Academic Integrity

What is Academic Integrity[edit | edit source]

Academic integrity is a code of ethics that should be followed in academic writing and when creating / editing a Physiopedia page. In other words avoid cheating, misinterpreting, manipulating and or taking the credit for others' work.

The Physiopedia community of editors are part of an academic community which shares knowledge. As part of this, editors need to know how to interpret and present other people's ideas and combine them to produce evidence based summaries of topics on Physiopedia. This is academic integrity.

When attempting to write on Physiopedia or other platforms, your outputs should be based on understanding and interpreting the knowledge then you have to use your own words and style to represent the information.

Plagiarism[edit | edit source]

Plagiarism is defined as presenting someone else’s work (e.g. text or images), in whole or in part or with only a small amount of paraphrasing, as your own. [1] It comes in many forms: direct by copying and pasting without paraphrasing, copying several authors' works and putting them together without proper referencing, inadequately citing the work and/or misinterpreting information[2]. suggest that all of the following are considered plagiarism[3]:

  • Turning in someone else's work as your own;
  • Copying words or ideas from someone else without giving credit;
  • Failing to put a quotation in quotation marks;
  • Giving incorrect information about the source of a quotation;
  • Changing words but copying the sentence structure of a source without giving credit;
  • Copying so many words or ideas from a source that it makes up the majority of your work, whether you give credit or not (see our section on "fair use" rules).

Simply acknowledging that certain material has been borrowed and providing your audience with the information necessary to find that source is usually enough to prevent plagiarism. See the referencing article for more information on how to cite sources properly.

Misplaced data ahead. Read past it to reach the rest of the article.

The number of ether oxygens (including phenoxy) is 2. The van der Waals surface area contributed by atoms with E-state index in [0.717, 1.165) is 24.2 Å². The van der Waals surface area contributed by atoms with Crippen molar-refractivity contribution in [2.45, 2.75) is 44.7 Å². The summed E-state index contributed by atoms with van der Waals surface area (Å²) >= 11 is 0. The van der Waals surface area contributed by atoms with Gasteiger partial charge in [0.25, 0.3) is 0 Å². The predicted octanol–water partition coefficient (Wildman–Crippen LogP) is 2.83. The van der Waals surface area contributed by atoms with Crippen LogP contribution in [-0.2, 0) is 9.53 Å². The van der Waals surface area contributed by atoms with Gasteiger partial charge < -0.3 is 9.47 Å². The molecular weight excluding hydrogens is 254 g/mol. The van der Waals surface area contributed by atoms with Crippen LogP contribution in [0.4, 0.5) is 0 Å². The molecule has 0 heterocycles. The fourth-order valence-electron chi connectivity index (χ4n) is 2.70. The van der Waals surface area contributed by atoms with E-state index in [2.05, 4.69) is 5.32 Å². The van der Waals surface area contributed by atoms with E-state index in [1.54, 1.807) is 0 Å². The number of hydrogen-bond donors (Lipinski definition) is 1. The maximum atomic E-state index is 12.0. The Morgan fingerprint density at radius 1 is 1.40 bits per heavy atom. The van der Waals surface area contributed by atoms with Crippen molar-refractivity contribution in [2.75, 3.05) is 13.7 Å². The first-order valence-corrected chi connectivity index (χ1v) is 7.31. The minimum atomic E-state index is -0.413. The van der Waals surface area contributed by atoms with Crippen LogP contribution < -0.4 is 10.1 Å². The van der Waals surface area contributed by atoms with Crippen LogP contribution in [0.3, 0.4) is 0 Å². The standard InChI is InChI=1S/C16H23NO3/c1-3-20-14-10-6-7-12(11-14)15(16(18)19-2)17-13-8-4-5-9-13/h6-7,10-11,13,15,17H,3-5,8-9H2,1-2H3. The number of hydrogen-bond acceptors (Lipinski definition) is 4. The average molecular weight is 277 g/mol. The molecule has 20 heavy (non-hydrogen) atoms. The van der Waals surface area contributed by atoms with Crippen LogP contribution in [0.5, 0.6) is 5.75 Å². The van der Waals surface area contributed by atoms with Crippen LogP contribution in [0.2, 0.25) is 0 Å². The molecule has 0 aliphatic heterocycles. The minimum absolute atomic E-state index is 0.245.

How to Avoid Plagiarism[edit | edit source]

This Academic integrity tutorial introduces key academic skills to help you develop as an independent learner and critical thinker.

  • First, you should learn about the basics of academic writing skills to be able to express your own style in writing.
  • Avoid ''copy and paste'' from paper. Instead learn how to paraphrase the information from the source and represent it with your words.
  • Referencing is mandatory, don't assume that something is commonly known and there is no need to cite it. Citing the author tells the reader that the content was from another source[4]
  • Learn to spot plagiarism. Double check your writing to see if there is a phrase similar to the source then decide if you would like to paraphrase it or include it as a quote.
  • When paraphrasing you should use your own words[4]
  • Make sure you understand the text fully before paraphrasing it to avoid misinterpreting and manipulating others' works.
  • Use quotation marks to indicate when you are using the words of the author, or when more than 6 consecutive words are copied from the article.[4] "Very efficient way to avoid plagiarism"[4].
  • Ask for permission from the author when you need to reproduce a figure, an image or a graph, or any information provided that has copyright [4]
  • When dealing with information cited from a second source, go back to the original source to make it is not misinterpreted[5].


This checklist is a simple and helpful way to avoid plagiarism.

There may be times, when trying to convey something you have read, is difficult to put into your own words - especially! when the author has said it so well. The key is to understand what you have read! If you are still unsure about how to recognise and avoid plagiarism there are many online sources to guide you in the right direction. You can follow this tutorial which also includes tests ensuring you can produce great writing that avoids plagiarism.

Resources[edit | edit source]


References[edit | edit source]

  1. Yadav S, Rawal G, Baxi M. Plagiarism-A serious scientific misconduct. Int J Health Sci Res. 2016;6(2):364-6.
  2. plagiarism.
  3. What is Plagiarism? Accessed 8 June 2018
  4. 4.0 4.1 4.2 4.3 4.4 Masic I. Plagiarism in scientific research and publications and how to prevent it. Materia socio-medica. 2014 Apr;26(2):141. [Accessed 13 Oct 2018]
  5. Tips on Avoiding Plagiarism:
  6. Paraphrasing: The Basic Steps. Available from:
  7. Avoiding Plagiarism: Writing With Integrity . Available from: